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Almond and fig bread makes for a better breakfast

Megan Gordon

Everyone has their comfort zone in the kitchen. Maybe you make a mean meatloaf or the very best chocolate chip cookies. Maybe your spaghetti sauce has garnered a reputation around your neighborhood. For me, quick breads, muffins and scones are my jam because they come together quickly, and I can experiment with ways to make them a bit healthier by incorporating some whole grains and much less sugar than is often called for in the original recipe.

Sometimes, in my endless tweaks, I come up with a real winner, a recipe I’ll keep coming back to for a long time. Such is the case with this almond-fig breakfast loaf.

A good breakfast bread has a few qualities, in my humble opinion: It’s not too sweet, it has some source of fiber or protein so it’ll sustain you for a bit, and it’s seasonal and delicious. I like to slice, toast and serve this bread with butter, but it’s great all on its own with a cup of strong coffee or tea.

As for ingredients, I used half whole-wheat flour, a large handful of protein-rich almonds and almond meal, and I got the sugar down to 1/2 cup. I opted for the darker flavor of coconut sugar, which is almost caramel-y, but if you can’t find it, feel free to use a turbinado or another natural cane sugar. If you’re not an almond fan, feel free to use any chopped nut (or seed) you prefer.

The streusel topping may seem a bit heavy at first, but trust me in that you want to use it all. It kind of sinks into the loaf as it bakes, and gets all toasty and fragrant. It’s the perfect little cap to each slice, and you’ll be happy you had a generous hand with it.

The best part about making this quick bread is slicing into it for the first time; each section is really beautiful with the bits of fig, almonds and crumb topping. While I love baking and giving things away to friends, I find this loaf is always one that’s hard to part with — even if it’s just a few slices.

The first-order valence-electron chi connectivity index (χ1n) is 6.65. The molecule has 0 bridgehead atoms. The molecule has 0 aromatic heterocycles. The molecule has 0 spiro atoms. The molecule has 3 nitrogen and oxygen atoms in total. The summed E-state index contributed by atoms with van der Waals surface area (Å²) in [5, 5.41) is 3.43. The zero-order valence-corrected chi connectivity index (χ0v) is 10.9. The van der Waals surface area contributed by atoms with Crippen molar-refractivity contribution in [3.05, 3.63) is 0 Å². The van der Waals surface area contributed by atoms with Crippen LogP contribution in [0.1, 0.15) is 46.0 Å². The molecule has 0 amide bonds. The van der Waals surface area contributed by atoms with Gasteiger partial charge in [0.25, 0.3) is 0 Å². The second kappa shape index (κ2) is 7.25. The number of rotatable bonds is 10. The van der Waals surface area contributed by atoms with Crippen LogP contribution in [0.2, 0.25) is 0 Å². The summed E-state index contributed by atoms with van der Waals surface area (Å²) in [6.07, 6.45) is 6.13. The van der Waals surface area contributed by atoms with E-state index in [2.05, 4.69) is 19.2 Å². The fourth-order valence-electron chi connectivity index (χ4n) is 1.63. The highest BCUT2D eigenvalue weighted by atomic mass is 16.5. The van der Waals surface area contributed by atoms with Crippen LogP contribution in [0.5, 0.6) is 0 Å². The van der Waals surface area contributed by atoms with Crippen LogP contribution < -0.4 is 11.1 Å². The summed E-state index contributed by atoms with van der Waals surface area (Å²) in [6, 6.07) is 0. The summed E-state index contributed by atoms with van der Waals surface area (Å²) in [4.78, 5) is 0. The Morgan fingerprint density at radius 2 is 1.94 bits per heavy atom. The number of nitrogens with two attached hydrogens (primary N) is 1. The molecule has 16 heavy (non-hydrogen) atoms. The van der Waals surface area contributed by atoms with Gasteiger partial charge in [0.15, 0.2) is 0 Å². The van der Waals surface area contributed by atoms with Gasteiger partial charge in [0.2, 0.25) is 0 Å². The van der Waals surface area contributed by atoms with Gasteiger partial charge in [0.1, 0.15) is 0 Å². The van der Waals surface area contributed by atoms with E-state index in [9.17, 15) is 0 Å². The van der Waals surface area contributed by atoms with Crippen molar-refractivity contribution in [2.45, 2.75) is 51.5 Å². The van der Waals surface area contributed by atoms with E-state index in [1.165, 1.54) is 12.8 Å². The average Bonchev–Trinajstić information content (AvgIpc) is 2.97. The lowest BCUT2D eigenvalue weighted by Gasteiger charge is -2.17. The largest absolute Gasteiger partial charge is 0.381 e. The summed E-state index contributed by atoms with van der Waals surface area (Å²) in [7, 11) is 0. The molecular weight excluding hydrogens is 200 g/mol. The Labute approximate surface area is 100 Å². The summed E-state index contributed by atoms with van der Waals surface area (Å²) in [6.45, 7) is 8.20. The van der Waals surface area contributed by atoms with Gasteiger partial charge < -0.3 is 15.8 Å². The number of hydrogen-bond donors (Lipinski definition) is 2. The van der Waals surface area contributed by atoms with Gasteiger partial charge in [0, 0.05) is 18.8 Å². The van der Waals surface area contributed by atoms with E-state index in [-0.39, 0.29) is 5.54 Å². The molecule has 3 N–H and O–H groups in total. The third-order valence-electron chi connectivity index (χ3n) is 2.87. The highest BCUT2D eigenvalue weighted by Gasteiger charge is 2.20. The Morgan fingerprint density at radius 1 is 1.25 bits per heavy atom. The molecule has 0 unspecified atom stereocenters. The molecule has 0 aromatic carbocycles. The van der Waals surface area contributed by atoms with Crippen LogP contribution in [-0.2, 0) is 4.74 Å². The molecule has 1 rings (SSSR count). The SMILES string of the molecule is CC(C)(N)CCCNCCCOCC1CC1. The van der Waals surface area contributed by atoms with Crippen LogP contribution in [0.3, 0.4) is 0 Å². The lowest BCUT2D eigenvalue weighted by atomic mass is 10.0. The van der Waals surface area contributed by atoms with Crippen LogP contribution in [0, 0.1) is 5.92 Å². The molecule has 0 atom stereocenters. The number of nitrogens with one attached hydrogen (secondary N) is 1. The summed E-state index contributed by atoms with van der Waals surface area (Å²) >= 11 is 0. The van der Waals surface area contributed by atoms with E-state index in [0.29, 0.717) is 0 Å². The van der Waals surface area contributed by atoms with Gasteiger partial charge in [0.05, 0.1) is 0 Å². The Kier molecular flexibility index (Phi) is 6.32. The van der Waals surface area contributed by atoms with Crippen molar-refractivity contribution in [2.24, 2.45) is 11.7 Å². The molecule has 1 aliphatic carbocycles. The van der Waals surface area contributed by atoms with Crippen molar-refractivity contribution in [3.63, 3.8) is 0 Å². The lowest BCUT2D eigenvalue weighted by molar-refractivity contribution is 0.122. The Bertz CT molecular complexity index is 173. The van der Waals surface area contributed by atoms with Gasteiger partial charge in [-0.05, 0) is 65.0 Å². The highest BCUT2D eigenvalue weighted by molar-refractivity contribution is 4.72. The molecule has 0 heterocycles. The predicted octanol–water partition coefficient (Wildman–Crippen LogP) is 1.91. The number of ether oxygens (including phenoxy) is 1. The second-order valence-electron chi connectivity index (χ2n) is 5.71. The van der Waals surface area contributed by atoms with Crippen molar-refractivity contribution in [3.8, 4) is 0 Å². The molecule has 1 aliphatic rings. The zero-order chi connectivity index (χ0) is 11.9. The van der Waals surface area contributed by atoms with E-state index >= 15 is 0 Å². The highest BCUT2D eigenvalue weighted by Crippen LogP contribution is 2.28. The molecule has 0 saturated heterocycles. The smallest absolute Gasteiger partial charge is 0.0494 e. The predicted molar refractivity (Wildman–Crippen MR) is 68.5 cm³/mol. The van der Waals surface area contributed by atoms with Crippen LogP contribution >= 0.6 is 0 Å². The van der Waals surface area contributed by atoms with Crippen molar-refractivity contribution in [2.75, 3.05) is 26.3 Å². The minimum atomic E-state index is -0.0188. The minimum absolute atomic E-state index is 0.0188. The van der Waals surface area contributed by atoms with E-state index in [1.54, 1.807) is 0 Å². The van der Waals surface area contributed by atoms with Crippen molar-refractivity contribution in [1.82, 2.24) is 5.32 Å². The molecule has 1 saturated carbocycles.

Almond-Fig Breakfast Loaf

For the streusel topping

2 tablespoons coconut sugar (or dark brown sugar)

1 1/2 tablespoons whole-wheat flour (or all-purpose flour)

1 tablespoon chilled butter, cut into bits

1/8 teaspoon ground cinnamon

2 tablespoons chopped whole almonds

For the bread

1 cup chopped dried figs

1 cup boiling water

3/4 cup all-purpose flour

3/4 cup whole-wheat flour

1/2 cup almond meal

2 teaspoons baking powder

1/2 teaspoons ground cinnamon

1/2 teaspoon ground allspice

1 teaspoon kosher salt

1/2 cup (1 stick) unsalted butter, at room temperature, plus more for greasing the pan

1/2 cup coconut sugar

2 large eggs

1/3 cup plain yogurt

1/2 teaspoon almond extract

3/4 cup chopped whole almonds

Soak the figs: Place the figs and boiling water in a small heatproof bowl. Let sit for 20 minutes to hydrate and plump the figs. Drain and set aside.

Grease a 9-by-5-inch loaf pan and set aside. Preheat the oven to 350 degrees.

Make the streusel topping: Combine the sugar, flour, butter and cinnamon in a small bowl and stir with a fork (or use your fingertips) to get the butter broken down and all ingredients combined well. Fold in almonds. Set aside.

Make the bread: In a medium bowl, whisk together both flours, almond meal, baking powder, cinnamon, allspice and salt. Set aside.

In another medium mixing bowl, combine the 1/2 cup butter with the sugar and whisk well. Add the eggs, and whisk until the mixture is smooth. Next, add the yogurt and vanilla extract and stir until combined.

Slowly add the flour mixture into the liquid mixture and stir until smooth. Fold the almonds and drained chopped figs into the batter.

Transfer the batter into the prepared pan and sprinkle evenly with the streusel topping. Bake until a toothpick inserted into the center comes out clean, 45 to 55 minutes. Transfer the pan to a wire rack and let cool completely before slicing and serving.

The loaf can be stored covered at room temperature for up to three days. Serves 8.

Per serving: 418 calories; 24 g fat (9 g saturated fat; 52 percent calories from fat); 46 g carbohydrates; 21 g sugar; 81 mg cholesterol; 380 mg sodium; 10 g protein; 6 g fiber.